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Personnel File - July 2008: entertainment


Elsie Garner
President/CEO, WTVI Inc.

Elsie Garner, 61, has made a career of television, yet the WTVI president and CEO spent her early years without one. The daughter of missionaries in Trujillo, Peru, she got rare glimpses of TV when the family made trips to Lima. When they returned to the U.S. when she was 12, she began a love affair with the medium that continues to this day. A month after graduating from high school in Tampa, Fla., she went to work writing press releases for WEDU, the local public station. She left a few years later when her husband took a teaching job at an international school in Bolivia. Moving back to Tampa seven years later, she took up her old job and quickly rose through the ranks. By the time she was named acting president in 2002, she had earned a bachelor’s in interdisciplinary studies from the University of South Florida, raised four children and held every job at the station except for engineer. In 2003, she and her husband moved to Charlotte, where she succeeded WTVI President and CEO Hal Bouton, who retired after 20 years in the job.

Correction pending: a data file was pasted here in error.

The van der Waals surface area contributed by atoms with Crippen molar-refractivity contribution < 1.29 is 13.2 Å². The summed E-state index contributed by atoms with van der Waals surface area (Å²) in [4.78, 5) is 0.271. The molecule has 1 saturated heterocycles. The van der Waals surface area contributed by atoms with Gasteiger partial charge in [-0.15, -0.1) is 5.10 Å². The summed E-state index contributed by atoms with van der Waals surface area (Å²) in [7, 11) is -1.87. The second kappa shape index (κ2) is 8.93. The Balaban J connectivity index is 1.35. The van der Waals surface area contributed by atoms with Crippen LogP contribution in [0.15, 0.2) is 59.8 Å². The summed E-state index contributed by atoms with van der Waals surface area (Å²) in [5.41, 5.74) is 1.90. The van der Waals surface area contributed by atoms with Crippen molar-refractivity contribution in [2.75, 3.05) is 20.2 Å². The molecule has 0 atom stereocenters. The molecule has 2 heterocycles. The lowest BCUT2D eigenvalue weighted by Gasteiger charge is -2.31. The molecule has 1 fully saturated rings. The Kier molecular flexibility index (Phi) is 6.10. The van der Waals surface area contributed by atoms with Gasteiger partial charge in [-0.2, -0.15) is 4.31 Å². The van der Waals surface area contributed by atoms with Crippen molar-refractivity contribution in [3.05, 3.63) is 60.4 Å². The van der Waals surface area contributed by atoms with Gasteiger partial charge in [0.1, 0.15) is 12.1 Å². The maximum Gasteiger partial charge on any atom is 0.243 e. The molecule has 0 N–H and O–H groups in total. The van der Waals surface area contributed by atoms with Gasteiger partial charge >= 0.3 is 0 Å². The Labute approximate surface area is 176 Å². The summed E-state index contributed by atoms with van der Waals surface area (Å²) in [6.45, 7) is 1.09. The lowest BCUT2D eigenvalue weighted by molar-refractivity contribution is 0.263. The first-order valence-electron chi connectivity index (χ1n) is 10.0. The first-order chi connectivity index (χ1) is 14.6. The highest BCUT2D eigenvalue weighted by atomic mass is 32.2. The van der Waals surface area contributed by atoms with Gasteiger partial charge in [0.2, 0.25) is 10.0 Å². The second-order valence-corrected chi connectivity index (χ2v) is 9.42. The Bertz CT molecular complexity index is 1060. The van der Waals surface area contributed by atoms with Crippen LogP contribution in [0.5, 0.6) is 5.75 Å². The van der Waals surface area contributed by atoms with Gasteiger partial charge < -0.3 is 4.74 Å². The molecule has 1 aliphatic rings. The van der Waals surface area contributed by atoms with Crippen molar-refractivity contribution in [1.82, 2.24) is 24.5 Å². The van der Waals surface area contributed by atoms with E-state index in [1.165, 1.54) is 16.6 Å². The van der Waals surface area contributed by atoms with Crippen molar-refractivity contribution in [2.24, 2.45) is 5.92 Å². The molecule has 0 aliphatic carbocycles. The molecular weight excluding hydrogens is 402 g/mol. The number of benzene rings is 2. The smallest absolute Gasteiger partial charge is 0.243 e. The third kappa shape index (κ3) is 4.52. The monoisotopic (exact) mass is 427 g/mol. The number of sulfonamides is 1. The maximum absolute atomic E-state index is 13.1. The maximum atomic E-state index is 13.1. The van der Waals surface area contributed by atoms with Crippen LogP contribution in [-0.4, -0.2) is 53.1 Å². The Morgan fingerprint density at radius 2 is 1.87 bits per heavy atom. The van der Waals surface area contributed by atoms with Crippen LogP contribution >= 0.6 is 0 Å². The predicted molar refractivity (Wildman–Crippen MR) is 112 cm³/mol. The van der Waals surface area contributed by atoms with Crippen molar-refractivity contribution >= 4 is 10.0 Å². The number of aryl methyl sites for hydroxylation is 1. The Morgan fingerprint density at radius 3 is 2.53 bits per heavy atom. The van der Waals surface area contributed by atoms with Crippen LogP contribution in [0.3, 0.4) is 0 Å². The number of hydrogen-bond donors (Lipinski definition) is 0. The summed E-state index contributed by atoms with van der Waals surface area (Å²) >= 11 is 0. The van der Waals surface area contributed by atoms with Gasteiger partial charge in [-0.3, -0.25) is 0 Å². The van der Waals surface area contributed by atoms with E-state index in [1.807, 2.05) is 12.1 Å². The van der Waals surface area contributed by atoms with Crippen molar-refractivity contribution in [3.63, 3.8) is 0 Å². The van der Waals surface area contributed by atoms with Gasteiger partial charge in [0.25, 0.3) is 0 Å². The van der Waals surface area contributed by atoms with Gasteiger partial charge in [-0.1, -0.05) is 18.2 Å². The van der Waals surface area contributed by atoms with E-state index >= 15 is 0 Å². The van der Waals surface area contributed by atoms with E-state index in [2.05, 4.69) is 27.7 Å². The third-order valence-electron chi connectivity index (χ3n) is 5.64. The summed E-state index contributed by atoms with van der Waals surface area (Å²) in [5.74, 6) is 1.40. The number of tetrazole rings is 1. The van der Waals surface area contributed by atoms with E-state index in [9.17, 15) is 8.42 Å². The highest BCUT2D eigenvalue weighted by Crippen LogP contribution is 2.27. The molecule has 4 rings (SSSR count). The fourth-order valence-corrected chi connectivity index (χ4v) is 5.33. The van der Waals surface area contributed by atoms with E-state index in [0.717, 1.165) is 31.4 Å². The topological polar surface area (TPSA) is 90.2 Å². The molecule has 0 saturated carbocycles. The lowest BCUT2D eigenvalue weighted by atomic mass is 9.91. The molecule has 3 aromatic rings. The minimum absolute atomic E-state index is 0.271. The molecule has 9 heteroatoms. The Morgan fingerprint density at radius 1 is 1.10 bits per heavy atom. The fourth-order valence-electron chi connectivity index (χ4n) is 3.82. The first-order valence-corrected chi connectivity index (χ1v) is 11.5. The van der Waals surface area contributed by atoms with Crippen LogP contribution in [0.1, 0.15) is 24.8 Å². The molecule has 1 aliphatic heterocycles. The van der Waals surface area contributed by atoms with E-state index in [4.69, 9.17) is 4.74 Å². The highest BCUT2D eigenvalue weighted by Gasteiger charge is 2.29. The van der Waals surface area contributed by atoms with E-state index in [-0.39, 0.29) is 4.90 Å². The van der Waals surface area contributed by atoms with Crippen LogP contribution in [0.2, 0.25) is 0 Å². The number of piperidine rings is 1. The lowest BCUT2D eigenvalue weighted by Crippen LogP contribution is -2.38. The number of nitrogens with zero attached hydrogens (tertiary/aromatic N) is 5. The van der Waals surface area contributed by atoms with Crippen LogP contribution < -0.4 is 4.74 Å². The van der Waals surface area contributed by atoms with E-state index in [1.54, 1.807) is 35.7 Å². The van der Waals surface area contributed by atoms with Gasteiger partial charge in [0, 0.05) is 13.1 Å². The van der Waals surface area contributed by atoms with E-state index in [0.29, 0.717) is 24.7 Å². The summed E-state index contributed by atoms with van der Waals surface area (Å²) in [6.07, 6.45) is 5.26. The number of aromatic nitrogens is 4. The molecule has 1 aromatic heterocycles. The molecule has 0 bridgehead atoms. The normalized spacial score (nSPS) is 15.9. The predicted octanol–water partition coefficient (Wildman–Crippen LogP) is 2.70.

“When I was in sixth grade, a couple of times a week we watched a program on Japanese brush painting. The whole concept of the teacher being in the little box instead of in the classroom was very interesting, and I began to be aware of the different things television could do. That sense of awe has never quite left me. It still amazes me that you can sit down in your living room and you can turn on this electric thing and you have the whole world at your disposal.”

“People are not as closely connected to the common good as they once were. They’re just not paying attention to civic affairs. Americans do not realize what a great thing we have here in this country, to be able to vote, to call or write our elected leaders. So I thought, what if we could use this medium of television to make a difference in the community? What if we could invite the viewers in by means of electronic communication? It’s a big experiment. But of course, America itself is a big experiment.”